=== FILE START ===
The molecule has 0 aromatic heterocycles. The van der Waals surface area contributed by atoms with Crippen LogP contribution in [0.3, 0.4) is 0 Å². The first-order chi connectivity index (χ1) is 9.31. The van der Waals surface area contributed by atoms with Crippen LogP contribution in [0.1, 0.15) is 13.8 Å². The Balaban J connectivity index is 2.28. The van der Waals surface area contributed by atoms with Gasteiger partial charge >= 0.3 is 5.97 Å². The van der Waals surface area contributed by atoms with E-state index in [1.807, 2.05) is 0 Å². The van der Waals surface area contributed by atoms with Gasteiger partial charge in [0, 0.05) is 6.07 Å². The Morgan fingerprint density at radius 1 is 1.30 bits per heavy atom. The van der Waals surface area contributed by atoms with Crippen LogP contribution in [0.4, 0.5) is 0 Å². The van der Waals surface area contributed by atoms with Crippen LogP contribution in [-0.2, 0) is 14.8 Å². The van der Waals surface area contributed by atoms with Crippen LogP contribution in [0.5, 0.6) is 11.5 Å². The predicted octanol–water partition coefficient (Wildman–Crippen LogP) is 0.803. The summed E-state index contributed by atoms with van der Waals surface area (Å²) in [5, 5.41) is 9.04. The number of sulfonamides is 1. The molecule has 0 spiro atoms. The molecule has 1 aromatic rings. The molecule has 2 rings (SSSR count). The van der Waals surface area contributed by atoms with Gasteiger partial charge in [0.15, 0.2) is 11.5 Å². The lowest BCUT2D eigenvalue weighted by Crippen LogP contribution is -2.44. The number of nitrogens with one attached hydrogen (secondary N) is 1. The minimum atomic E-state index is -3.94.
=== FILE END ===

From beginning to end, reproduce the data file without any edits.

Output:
The molecule has 0 aromatic heterocycles. The van der Waals surface area contributed by atoms with Crippen LogP contribution in [0.3, 0.4) is 0 Å². The first-order chi connectivity index (χ1) is 9.31. The van der Waals surface area contributed by atoms with Crippen LogP contribution in [0.1, 0.15) is 13.8 Å². The Balaban J connectivity index is 2.28. The van der Waals surface area contributed by atoms with Gasteiger partial charge >= 0.3 is 5.97 Å². The van der Waals surface area contributed by atoms with E-state index in [1.807, 2.05) is 0 Å². The van der Waals surface area contributed by atoms with Gasteiger partial charge in [0, 0.05) is 6.07 Å². The Morgan fingerprint density at radius 1 is 1.30 bits per heavy atom. The van der Waals surface area contributed by atoms with Crippen LogP contribution in [0.4, 0.5) is 0 Å². The van der Waals surface area contributed by atoms with Crippen LogP contribution in [-0.2, 0) is 14.8 Å². The van der Waals surface area contributed by atoms with Crippen LogP contribution in [0.5, 0.6) is 11.5 Å². The predicted octanol–water partition coefficient (Wildman–Crippen LogP) is 0.803. The summed E-state index contributed by atoms with van der Waals surface area (Å²) in [5, 5.41) is 9.04. The number of sulfonamides is 1. The molecule has 0 spiro atoms. The molecule has 1 aromatic rings. The molecule has 2 rings (SSSR count). The van der Waals surface area contributed by atoms with Gasteiger partial charge in [0.15, 0.2) is 11.5 Å². The lowest BCUT2D eigenvalue weighted by Crippen LogP contribution is -2.44. The number of nitrogens with one attached hydrogen (secondary N) is 1. The minimum atomic E-state index is -3.94.